July 2012

  1. Fast Chat: Will NBC's Live-Streaming Hurt Olympic Ratings?


    By Lauren Ashburn , written on

    From the News desk

  2. In Defense of Twitter

    There's been a lot of negative hoopla surrounding Twitter in recent weeks. I have a slightly different point of view from the Twitter-haters, which isn't surprising considering that my startup Branch relies primarily on Twitter for authentication and distribution.

    By Josh Miller , written on

    From the News desk

  3. Burning Questions for the New York Times About That Fake WikiLeaks Op-Ed

    Yes, we know by now that WikiLeaks punked former New York Times executive editor Bill Keller with a fake op-ed over the weekend, and they fooled NYT tech reporter Nick Bilton in the process. But I have so many burning questions for Bilton. Here’s what I want to know: Why did you Tweet the link in the first place? To anyone who read the piece, it was clear that it was a fake. The biggest giveaway: two spaces after the first sentence. Come on – even the New York Times has moved beyond the typewriter. You initially called the op-ed an “Important piece”. Now that you know that it wasn’t written by Keller, do you still think it’s important? Or was it just that you didn't actually read it? You didn’t read it, did you, Nick? Seriously, you were just sucking up to your former boss, right? In your retraction Tweet, you wrote: “I just deleted a Tweet sent late last night that was from a fake NYT Bill Keller account.” Do you really think that’s a retraction? That’s like a toddler going poo-poo in his diaper and saying, “I just went poo-poo in my diaper," and then just standing there, waiting for someone to clean it up. What would be more embarrassing, to say you were fully taken in by the prank and believed all along that the op-ed was written by Keller? Or to admit that you didn’t actually read it but Tweeted that it was “important” anyway? After notifying Twitter that the @nytkeIler account might have been a fake, why did you leave your original Tweet up for so long? Are you seriously still using Flickr? Two days later, you Tweeted an Instagram photo of your dog near a San Francisco beach with the comment, “There are certain parts of SF that literally look fake." Who can we even trust anymore? Could that, too, be the sorcery of WikiLeaks? Shouldn’t the same corrections standard that applies to the New York Times also be applied to NYT reporters using Twitter to disseminate “news”? Sorry that I’m doing this just after Arrington beat up on you about the Craiglist thing. I like you as a reporter, too, and I’m on your side in that debate. No hard feelings? But seriously, did you read that actual fake op-ed? And if not, how about you just come clean?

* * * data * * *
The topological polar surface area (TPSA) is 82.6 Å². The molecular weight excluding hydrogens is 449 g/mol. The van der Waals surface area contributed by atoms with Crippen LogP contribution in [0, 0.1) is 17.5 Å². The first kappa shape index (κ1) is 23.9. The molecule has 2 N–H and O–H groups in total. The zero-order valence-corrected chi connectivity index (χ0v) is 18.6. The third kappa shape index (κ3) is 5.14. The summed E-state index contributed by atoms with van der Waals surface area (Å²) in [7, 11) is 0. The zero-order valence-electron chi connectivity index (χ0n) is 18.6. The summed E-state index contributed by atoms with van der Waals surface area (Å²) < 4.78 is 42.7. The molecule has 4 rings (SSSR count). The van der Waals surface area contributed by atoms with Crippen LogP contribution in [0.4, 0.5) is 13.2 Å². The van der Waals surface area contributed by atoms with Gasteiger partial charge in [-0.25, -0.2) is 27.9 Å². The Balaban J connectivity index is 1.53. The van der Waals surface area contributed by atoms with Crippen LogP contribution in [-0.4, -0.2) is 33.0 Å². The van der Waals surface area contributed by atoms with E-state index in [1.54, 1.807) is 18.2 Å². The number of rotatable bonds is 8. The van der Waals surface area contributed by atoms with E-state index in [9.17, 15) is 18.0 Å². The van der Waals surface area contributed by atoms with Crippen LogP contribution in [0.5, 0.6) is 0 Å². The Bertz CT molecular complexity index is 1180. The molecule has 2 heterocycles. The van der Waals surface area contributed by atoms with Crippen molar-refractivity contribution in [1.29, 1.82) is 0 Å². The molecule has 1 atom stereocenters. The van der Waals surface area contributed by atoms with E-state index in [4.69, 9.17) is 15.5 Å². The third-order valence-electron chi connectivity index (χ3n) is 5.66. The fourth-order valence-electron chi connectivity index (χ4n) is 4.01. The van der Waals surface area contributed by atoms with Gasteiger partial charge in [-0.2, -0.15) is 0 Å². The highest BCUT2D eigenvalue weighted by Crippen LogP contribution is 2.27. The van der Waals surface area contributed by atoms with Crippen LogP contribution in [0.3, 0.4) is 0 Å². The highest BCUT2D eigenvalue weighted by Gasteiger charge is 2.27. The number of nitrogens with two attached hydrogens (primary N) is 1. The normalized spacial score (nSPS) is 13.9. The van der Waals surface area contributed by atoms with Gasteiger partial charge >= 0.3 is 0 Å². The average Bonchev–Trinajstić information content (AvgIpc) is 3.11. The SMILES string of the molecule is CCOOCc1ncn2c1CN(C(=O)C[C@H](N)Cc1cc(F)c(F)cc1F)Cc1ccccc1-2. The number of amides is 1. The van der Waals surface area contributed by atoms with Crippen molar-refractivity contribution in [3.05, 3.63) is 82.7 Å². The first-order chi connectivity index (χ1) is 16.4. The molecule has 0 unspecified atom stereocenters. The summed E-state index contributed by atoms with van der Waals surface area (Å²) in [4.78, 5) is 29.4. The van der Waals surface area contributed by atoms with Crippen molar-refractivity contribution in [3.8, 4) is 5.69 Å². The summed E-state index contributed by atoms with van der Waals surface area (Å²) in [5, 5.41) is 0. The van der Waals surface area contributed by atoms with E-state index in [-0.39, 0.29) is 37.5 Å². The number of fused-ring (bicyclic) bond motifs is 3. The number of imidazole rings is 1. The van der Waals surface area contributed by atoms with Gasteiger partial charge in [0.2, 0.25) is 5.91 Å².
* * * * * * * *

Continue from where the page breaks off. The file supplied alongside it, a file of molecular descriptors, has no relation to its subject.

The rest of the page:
By Hamish McKenzie , written on

    From the News desk

  4. reKiosk's Marketplace Helps Bands, Bloggers Actually Make Money

    Ask any music buff how they learn about new music, and most will rattle off a list of blogs they regularly check. Those blogs might post links to Soundcloud clips, or the artist's Web site, or iTunes, but the bloggers, many of whom carry significant influence, don't get much credit for any resulting purchases.

    By Erin Griffith , written on

    From the News desk

  5. China's Tuniu Finds A Way To Love Packaged Tours

    In China, travel has proven to be one of the few reliable sweet spots for Internet businesses outside of gaming. Nasdaq-listed Ctrip and eLong have traditionally been market leaders, but technology platform Qunar has been making strong gains, especially since Baidu invested $306 million in the company, valuing it at $500 million. But a less talked about competitor called Tuniu is busy making its own waves with a unique-to-China approach.

    By Hamish McKenzie , written on

    From the News desk

  6. What If the Next iPhone Is A Miss? A Deep Dive Into Apple’s High-Wire Act

    Let’s stipulate that only an idiot would panic over Apple’s third-quarter earnings “miss.” The company surpassed its own expectations for the quarter, and though it didn’t hit analysts’ predictions, the reasons it fell short are easy to understand.

    By Farhad Manjoo , written on

    From the News desk

  7. Redesigned Spreecast is Live Multi-Person Video Chat, Now More Interactive and With Better Producer Controls

    The great promise of the Web has long been to better connect people around the world. Spreecast is a multi-person social video chat and broadcast platform with this mission in its DNA.

    By Michael Carney , written on

    From the News desk

  8. Springboard Welcomes New Accelerator Class of Women Led Companies

    As with many stories in history, Springboard was started by a few people who were pissed off with the way things were. Kay Koplovitz and Amy Millman wanted to know why VCs weren't backing more women. The answer they got? They just weren't seeing many pitches from women to begin with. That, they decided, was a problem they could solve.

    By Sophia Horowitz , written on

    From the News desk

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